Erenlai - Displaying items by tag: marie delaplanche
Tuesday, 13 July 2010 14:27

All species are not equal

 

 

In our modern societies, appearance and beauty is hugely important. Women always think they should be prettier and men worry about baldness. While this is sad, it is not the saddest aspect of the beauty dictatorship. Even animal species are subject to our aesthetic whims and some risk disappearing because they are not attractive enough.

 

If you connect to the WWF or IUCN websites you will see pictures of well known and charismatic animals such as tigers, whales, polar bears and pandas. Of course we all admit they are beautiful and all need our protection, but these animals eclipse other lesser known species. Have you heard about the almiqui or the turkey vulture? They are threatened species too but they have a huge handicap when seducing potential supporters: they are ugly.

Scientific studies have shown that a few charismatic and cute species command a great portion of our attention. Specially, threatened large mammals such as elephants or chimps monopolize the attention of conservation organizations and people. Certain groups are overrepresented so the endangered species protection is skewed. To be honest, we are less aware of a small lizard that dies because of deforestation rather than the orangutans that share the same jungle. Most people do not care about the fate of a small, seemingly insignifiant reptile.

For many years now only, a few species have had our attention and donations but maybe it is time to focus on less charismatic species. Thus, the EDGE ( Evolutionarily Distinct and Globally Endangered) of Existence program, part of the London Zoological society, was founded in 2007 and focuses its efforts on unheard-of species. The work of this program is totally different to how other conservation organizations work. A lot of organizations think that saving charismatic species will benefit every species in their ecosystem. But this theory is too simple: for example, the worldwide protection of whales has no positives consequences for sharks. Even small or ugly species have their role to play in the ecological chain and their extinction is very problematic as well, despite their unfortunate appearance.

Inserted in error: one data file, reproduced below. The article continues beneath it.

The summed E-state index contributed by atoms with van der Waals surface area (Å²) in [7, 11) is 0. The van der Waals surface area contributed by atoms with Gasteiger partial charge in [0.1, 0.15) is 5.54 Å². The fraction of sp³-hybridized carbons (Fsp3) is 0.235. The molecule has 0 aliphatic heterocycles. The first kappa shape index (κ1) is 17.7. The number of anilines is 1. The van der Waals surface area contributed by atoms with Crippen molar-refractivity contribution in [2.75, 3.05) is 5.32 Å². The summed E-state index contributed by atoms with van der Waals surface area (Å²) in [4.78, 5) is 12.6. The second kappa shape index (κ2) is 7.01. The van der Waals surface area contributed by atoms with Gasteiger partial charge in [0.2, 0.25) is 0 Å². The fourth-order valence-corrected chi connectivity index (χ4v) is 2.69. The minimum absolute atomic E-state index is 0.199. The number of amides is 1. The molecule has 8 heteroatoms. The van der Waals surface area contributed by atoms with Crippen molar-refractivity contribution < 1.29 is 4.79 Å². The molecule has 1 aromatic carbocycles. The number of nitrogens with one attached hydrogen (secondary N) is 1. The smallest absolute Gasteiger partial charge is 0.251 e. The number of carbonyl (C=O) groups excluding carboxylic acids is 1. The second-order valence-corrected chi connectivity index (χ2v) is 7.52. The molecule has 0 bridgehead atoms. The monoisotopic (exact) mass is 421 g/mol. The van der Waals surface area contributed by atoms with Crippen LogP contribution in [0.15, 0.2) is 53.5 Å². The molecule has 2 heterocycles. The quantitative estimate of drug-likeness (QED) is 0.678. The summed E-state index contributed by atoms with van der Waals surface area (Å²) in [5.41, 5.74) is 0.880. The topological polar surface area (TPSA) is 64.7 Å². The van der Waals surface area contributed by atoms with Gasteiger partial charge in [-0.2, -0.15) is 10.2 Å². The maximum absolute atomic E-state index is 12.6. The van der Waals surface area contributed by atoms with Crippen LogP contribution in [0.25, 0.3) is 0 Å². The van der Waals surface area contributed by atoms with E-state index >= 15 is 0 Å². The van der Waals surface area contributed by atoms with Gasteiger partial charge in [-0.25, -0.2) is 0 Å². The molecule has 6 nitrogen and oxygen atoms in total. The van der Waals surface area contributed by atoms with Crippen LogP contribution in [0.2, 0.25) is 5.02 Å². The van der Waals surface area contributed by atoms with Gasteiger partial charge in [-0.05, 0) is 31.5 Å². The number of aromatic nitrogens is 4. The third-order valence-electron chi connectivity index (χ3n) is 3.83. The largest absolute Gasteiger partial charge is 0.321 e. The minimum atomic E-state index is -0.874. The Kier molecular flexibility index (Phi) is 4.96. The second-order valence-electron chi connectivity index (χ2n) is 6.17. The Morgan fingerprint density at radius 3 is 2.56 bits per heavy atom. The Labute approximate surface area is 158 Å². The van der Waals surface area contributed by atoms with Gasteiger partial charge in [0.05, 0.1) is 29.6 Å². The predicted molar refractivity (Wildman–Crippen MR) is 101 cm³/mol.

Interistingly, the most famous protected species all have common features: most of them are mammals, they are big ( or if not, they are at least cute) and they are considered as active and intelligent. Of course all the famous species do not have all these specificities - pandas are cute but they are by no means active.

Besides this beauty/cuteness criteria, the fact that most popular animals draw in more research funding to scientists is another factor that explains why they are better protected and have a high visibility. Who can blame a scientist for seeking funds to continue his or her research? Another important factor is to offer a chance for species to become popular is the commercial potential of these species. For example, thanks to the recent movie ‘March of the Penguins', the Emperor penguin became very famous in the United States and one can now find various products such as coffee mugs, books or notebooks emblazoned with pictures of this cute penguin. We can not deny that if we want to buy a coffee mug for mothers’ day we will choose the one with a lovely picture and not the one with some ugly, weird animal. After all, we are human: we prefer beauty to ugliness.

Almiqui

But in this beauty contest of endangered species if the winners are mammals, the losers certainly are snakes, insects, arachnids and amphibians. Because most of the time they are ugly and small - and sometimes very poisonous - people do not tend to consider them as useful species. Thus in the protection of threatened species we should start considering ecosystems as a whole and not only the most charismatic species in an ecosystem. If we want to protect our beloved tiger or our cousin the chimp, we have to protect their whole habitat. Once again, there is a long ecological chain which needs all of its links to work: from the smallest, most ugly insect to the cutest, the most appealing mammal.

Among some of the most ugly species on earth, the eRenlai team elected the purple frog and the almiqui as the ugliest endangered species. According to the EDGE top 100 of most endangered amphibians, the purple frog ( which can only be found in western India) is at third place with a limited conservation attention. The almiqui, which can only be found in Cuba, currently has no conservation attention.

While you are reading this article you can look at some photos that could scare children, or even you! But please do not look away from these species, it is time to face the ugly part of our ecosystem and maybe even to appreciate it.

So from now on, when you watch a cute baby tiger on a wildlife TV show, I hope you will also think about all of the small and ugly threatened species that the cameraman was not willing to show you.

 

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From left to right: Helmeted hornbill, long-beaked echnida and turkey vulture.


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